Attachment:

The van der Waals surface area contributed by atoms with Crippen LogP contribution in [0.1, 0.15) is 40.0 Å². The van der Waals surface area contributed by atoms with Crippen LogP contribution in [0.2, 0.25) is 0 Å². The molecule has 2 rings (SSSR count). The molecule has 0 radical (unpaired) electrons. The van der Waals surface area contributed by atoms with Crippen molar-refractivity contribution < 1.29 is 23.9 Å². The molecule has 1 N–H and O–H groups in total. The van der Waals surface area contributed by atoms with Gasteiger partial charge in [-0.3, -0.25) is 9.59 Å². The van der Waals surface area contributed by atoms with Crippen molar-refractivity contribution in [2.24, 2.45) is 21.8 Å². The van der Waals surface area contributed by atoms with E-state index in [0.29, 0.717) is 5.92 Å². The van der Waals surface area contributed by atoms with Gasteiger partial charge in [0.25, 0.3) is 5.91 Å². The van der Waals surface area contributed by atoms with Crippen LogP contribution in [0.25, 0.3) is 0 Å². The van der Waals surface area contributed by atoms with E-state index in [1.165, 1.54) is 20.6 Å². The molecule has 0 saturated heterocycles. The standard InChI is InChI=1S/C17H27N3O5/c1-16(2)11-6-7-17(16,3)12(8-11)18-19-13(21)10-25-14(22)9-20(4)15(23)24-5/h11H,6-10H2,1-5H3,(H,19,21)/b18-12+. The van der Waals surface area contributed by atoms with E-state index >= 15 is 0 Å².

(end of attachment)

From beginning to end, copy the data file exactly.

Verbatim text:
The van der Waals surface area contributed by atoms with Crippen LogP contribution in [0.1, 0.15) is 40.0 Å². The van der Waals surface area contributed by atoms with Crippen LogP contribution in [0.2, 0.25) is 0 Å². The molecule has 2 rings (SSSR count). The molecule has 0 radical (unpaired) electrons. The van der Waals surface area contributed by atoms with Crippen molar-refractivity contribution < 1.29 is 23.9 Å². The molecule has 1 N–H and O–H groups in total. The van der Waals surface area contributed by atoms with Gasteiger partial charge in [-0.3, -0.25) is 9.59 Å². The van der Waals surface area contributed by atoms with Crippen molar-refractivity contribution in [2.24, 2.45) is 21.8 Å². The van der Waals surface area contributed by atoms with E-state index in [0.29, 0.717) is 5.92 Å². The van der Waals surface area contributed by atoms with Gasteiger partial charge in [0.25, 0.3) is 5.91 Å². The van der Waals surface area contributed by atoms with Crippen LogP contribution in [0.25, 0.3) is 0 Å². The van der Waals surface area contributed by atoms with E-state index in [1.165, 1.54) is 20.6 Å². The molecule has 0 saturated heterocycles. The standard InChI is InChI=1S/C17H27N3O5/c1-16(2)11-6-7-17(16,3)12(8-11)18-19-13(21)10-25-14(22)9-20(4)15(23)24-5/h11H,6-10H2,1-5H3,(H,19,21)/b18-12+. The van der Waals surface area contributed by atoms with E-state index >= 15 is 0 Å².